Crash Course in Chinese Tea at the World Book Fair

   |  Updated: January 14, 2016 13:25 IST

Crash Course in Chinese Tea at the World Book Fair
Tea is considered a favourite beverage across India despite the emergence of recent western
style coffee-shops. In neighbouring China, which is the 'guest of honour' country at the ongoing New Delhi World Book Fair, the association with tea can be traced back to a centuries-old tradition. It is believed that tea first originated in Southwest China during the Shang dynasty as a medicinal drink.

A kiosk at the fair has been set up by the School of Tea Culture of the Zhejiang Agriculture and Forestry University, in China, which is the first university in the country to offer a course in tea culture.

Visitors to the book fair can get a crash course into the origin and the developments of tea in China as presenters dressed up in traditional attire showcase different varieties of Chinese tea and demonstrate their respective preparations.

"The logic behind this exhibition is to make people aware of the Chinese culture. Tea holds a significance as it was used as a medicinal drink in China centuries ago, so we want people to learn about that," says David Shao who is representing the stall at the Book Fair. Shao explains that tea is associated with the traditional Chinese culture and they are using it as symbol to show their culture to the people here.
While there are nearly 60 different varieties of tea available across China, they have brought along six of the best flavours - green tea, the black tea, the white tea, the yellow tea, the dark tea and the Oolong tea. Visitors can grab small cups of each flavor, besides taking home small packets of tea.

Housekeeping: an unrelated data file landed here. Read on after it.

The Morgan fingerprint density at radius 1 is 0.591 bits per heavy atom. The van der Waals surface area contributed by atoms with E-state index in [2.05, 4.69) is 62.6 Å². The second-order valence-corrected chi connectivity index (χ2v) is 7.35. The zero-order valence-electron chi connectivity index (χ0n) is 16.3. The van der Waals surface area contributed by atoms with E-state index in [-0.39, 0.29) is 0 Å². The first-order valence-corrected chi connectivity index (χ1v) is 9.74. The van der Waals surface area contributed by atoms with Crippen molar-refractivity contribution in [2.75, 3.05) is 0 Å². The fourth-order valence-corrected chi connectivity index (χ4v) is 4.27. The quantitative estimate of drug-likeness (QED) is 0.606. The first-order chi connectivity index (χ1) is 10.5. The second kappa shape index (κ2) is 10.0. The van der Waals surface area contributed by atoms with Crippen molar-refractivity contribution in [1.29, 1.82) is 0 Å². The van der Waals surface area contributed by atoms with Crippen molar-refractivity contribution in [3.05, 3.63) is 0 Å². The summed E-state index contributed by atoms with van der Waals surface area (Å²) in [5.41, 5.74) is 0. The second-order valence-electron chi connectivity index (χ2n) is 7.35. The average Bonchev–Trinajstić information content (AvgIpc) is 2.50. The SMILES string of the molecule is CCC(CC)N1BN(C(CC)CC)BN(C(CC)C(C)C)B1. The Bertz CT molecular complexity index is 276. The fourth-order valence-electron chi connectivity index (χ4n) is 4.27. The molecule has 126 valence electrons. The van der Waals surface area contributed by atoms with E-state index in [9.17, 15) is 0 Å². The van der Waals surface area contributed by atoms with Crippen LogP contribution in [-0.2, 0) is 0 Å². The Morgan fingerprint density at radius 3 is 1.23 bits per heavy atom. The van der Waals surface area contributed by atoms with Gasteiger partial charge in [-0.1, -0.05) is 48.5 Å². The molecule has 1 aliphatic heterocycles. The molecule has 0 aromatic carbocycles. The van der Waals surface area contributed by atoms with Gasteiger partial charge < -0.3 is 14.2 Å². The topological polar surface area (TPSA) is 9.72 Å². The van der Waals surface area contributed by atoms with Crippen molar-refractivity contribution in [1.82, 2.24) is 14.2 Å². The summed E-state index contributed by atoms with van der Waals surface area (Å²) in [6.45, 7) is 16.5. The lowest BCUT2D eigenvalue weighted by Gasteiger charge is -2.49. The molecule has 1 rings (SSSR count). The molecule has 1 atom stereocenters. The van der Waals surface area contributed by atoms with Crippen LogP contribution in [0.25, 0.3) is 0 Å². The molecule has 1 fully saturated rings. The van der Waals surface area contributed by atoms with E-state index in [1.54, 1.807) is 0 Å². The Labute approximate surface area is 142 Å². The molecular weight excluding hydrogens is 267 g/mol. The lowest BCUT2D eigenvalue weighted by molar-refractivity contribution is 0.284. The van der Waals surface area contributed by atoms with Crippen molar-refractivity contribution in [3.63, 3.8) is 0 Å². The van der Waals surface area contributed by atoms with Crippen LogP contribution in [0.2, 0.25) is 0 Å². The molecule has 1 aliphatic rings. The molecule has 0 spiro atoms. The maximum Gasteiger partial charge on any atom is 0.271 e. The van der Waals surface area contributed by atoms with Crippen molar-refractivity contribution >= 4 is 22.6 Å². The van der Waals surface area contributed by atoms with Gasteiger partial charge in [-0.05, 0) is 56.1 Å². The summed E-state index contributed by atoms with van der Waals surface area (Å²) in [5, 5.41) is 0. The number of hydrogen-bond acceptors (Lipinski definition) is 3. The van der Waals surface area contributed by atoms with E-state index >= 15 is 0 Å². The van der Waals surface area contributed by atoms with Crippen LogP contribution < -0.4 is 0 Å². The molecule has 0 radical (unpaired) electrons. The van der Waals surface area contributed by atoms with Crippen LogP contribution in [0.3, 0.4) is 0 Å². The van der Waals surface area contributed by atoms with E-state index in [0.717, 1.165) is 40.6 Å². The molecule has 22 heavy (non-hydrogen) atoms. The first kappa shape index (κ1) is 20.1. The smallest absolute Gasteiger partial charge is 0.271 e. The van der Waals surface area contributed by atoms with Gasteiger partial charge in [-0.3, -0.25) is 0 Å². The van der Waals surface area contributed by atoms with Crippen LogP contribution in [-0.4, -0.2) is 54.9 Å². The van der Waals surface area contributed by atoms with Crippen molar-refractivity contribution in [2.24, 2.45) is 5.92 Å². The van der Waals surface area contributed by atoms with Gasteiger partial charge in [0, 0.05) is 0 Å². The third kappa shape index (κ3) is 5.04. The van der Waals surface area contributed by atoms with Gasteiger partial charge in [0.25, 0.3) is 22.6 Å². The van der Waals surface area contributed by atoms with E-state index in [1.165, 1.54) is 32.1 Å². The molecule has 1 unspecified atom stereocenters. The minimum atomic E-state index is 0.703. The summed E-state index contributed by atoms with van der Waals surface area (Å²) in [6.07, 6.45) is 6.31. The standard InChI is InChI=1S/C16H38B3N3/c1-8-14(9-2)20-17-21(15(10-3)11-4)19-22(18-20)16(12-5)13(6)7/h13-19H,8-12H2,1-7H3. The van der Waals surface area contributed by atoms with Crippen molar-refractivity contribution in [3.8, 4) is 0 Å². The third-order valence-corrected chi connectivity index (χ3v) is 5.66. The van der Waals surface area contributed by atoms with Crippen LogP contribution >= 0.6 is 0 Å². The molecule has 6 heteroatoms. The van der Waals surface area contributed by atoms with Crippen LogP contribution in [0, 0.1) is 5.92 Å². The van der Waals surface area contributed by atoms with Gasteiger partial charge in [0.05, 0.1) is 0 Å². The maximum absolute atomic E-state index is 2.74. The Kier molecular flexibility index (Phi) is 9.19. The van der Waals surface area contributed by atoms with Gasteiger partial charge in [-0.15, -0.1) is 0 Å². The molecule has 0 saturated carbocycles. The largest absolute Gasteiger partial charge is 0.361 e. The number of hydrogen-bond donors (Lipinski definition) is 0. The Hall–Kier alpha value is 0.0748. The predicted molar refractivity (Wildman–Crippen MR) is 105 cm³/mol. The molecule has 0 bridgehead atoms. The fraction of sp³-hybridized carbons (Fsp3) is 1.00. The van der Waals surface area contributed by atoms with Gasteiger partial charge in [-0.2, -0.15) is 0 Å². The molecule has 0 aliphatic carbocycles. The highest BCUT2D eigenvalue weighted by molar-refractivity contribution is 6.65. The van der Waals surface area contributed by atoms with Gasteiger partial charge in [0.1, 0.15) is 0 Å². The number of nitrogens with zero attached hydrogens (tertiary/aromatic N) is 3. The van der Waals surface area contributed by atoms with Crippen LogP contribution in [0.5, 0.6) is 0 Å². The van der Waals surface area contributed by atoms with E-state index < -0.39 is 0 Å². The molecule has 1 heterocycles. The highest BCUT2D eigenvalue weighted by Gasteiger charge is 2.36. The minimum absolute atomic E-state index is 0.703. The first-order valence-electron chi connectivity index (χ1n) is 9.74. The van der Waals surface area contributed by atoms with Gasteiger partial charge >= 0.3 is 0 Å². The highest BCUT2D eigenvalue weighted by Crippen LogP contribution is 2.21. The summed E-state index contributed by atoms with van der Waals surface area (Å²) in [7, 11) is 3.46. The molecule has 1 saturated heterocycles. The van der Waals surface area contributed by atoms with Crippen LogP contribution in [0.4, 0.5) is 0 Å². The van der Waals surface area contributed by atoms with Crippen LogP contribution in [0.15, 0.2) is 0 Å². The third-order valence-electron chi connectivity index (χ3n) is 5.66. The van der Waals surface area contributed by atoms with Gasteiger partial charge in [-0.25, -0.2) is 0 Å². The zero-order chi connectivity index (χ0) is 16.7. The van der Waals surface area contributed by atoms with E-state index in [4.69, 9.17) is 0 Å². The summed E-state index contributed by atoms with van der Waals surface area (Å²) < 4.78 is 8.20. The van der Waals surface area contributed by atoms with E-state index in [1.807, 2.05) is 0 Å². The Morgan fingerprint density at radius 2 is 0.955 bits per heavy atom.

"Black tea alone in China is of six types including an inclusive black tea, Jiuqu Hongmei, Lapsan Souchong, Jin jun mei, Dr Su black tea and Keemun black tea," says Wang Xufeng from Zhejiang Agriculture and Forestry University.

Wang has also authored a book titled, "The stories of tea, tracing origins of the world's popular drink." "We have books on tea, its origin and also its significance in China which would interest the keen observers or tea lovers. The logic behind offering tea samples to people is to bring the taste here," Shao says.

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He explains that since green tea is not fermented the tea leaves are green due to the presence of chlorophyll. While yellow is slightly fermented and white tea has a higher degree of fermentation, Oolong tea is semi-fermented and Black and Dark tea are fully fermented.

"The degree of fermentation varies from yellow to dark with the latter having 90 per cent -100 per cent fermentation," he says.

CommentsThe Book Fair that began here on January 9, is scheduled to continue till January 17.

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